The changes you are proposing are against the spirit of Formula One, its restless drive for automotive excellence and its need to live on the technological cutting edge. They seek to distance important stakeholders from the sport and could seriously diminish it as a spectacle. Furthermore, we do not believe that any of the current engine suppliers in Formula One support your view that the 2 or 6 race engine concept is attractive. We must therefore proceed with particular caution in this area if we are not to alienate these important participants in Formula One. In particular, at a time when more automotive manufacturers than ever are investing in the sport, the proposals imply that the FIA is hostile to the manufacturers. This simply is not in the sport's best interests and needs to be addressed urgently.

We also believe that the business model you propose for Formula One is structurally flawed. It is based upon the assumption that the automotive manufacturers will not consistently support Formula One and that the two not so well financed teams are more likely to be long term participants. However, the manufacturers are committed enough to express a desire to take an equity stake in the commercial side of the sport. This indicates to us a welcome and significant change in their perception of Formula One.

We cannot see that it makes sense to risk losing stable well-funded players and to attract or create less stable teams as replacements.

If Formula One is allowed to remain at the pinnacle of motor sport it will retain its strong following and will continue to present a valuable opportunity to sponsors and investment partners.


As you know, the F1 Technical Working Group has stated that the proposed rule changes will make the sport less safe and insisted that their concerns were included in your minutes of that meeting. Specifically, they believe that the overnight Parc Ferme ruling, which will reduce the amount of time the teams get to prepare their cars for the race from 18.5 hours to 2.5 hours and eliminating telemetry which enables the Teams to monitor the cars for any serious defects that occur during the race, will have a serious negative impact on the safety of all the Team's cars as confirmed by their respective representatives on the Technical Working Group.


We believe that it is accepted in most quarters that the changes which are being imposed for the 2003 season have, regrettably, destabilised the Championship and will ultimately only serve to widen the gap between the smaller teams and those which are larger and therefore more able to deal with change at short notice.

Aside from the effectiveness or otherwise of the changes that are being implemented in the short term, we consider that you acted prematurely and did not allow the teams to fully develop their proposals. To some this gave the appearance of having predetermined the outcome of the 15th January meeting before full consultation.

The process by which the FIA has imposed the changes for the 2003 season does not comply with the requirements of the Concorde Agreement. We view your claim that the changes have been introduced "to apply existing regulations more effectively" as simply wrong. The Concorde Agreement was, amongst other things, intended to provide "stable technical and sporting regulations", and we believe the FIA is clearly acting in breach of these provisions.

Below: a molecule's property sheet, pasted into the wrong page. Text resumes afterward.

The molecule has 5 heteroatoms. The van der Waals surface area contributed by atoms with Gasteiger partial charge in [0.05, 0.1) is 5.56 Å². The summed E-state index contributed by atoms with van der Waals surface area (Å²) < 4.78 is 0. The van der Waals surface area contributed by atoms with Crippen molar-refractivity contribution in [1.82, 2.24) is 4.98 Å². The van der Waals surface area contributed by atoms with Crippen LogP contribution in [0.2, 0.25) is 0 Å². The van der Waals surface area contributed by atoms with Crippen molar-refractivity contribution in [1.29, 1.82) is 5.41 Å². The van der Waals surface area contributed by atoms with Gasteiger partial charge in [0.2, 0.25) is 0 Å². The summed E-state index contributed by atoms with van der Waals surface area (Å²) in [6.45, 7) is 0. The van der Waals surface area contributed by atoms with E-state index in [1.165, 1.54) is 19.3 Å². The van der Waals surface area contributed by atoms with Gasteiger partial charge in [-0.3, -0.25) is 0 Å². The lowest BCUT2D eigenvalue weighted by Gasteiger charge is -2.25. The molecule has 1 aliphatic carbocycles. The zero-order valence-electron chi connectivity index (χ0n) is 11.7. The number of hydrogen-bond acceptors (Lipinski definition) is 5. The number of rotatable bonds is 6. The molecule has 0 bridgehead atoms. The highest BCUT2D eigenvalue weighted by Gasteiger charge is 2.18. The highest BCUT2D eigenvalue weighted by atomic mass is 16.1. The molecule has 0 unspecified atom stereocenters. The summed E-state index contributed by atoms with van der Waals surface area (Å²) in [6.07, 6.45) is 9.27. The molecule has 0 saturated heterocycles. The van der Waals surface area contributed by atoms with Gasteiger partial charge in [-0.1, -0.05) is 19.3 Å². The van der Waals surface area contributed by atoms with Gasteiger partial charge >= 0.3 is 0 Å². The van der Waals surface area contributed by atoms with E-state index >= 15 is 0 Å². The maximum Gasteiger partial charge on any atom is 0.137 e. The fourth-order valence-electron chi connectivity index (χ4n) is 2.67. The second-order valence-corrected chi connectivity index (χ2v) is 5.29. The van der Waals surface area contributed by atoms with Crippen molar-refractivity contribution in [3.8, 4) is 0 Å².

There is no doubt that Formula One needs to change and evolve and we believe that McLaren and WilliamsF1 have always played a constructive role in initiating and supporting positive measures to improve our sport. We are sure that you will have believed us when we informed you that we are striving to raise our game and ensure that we take a step forward in our performance in order to compete with, and race Ferrari in the near future. We recognise that this will improve the show and we have further supported the initiatives to change the format of qualification, which will undoubtedly improve the spectacle of the event during the forthcoming season.

Sensible proposals are already on the table. At a meeting on 4th December 2002, the Teams agreed to introduce a range of measures that would reduce costs and help to improve the 2003 World Championship. These measures included the prohibition of qualifying cars, an acceptance of standard materials and equipment and an arrangement with a number of manufacturers to supply low cost engines to the independent teams. The Teams also committed to meet regularly and to look at further cost initiatives to reduce costs and enhance the sport.

In addition, as you know, the Team Principals had an agreement from Bernie Ecclestone that, if rules remained stable, additional television income would be allocated to the Teams to ensure that all participants could remain in the sport throughout the 2003 season.

McLaren and WilliamsF1 have been extremely proactive in seeking to address the current financial difficulties for some of the teams involved in Formula One. For the avoidance of doubt, we would like to record the sequence of events and the measures that were discussed and agreed prior to the imposition of proposals by the FIA on the afternoon of the 15th January 2003.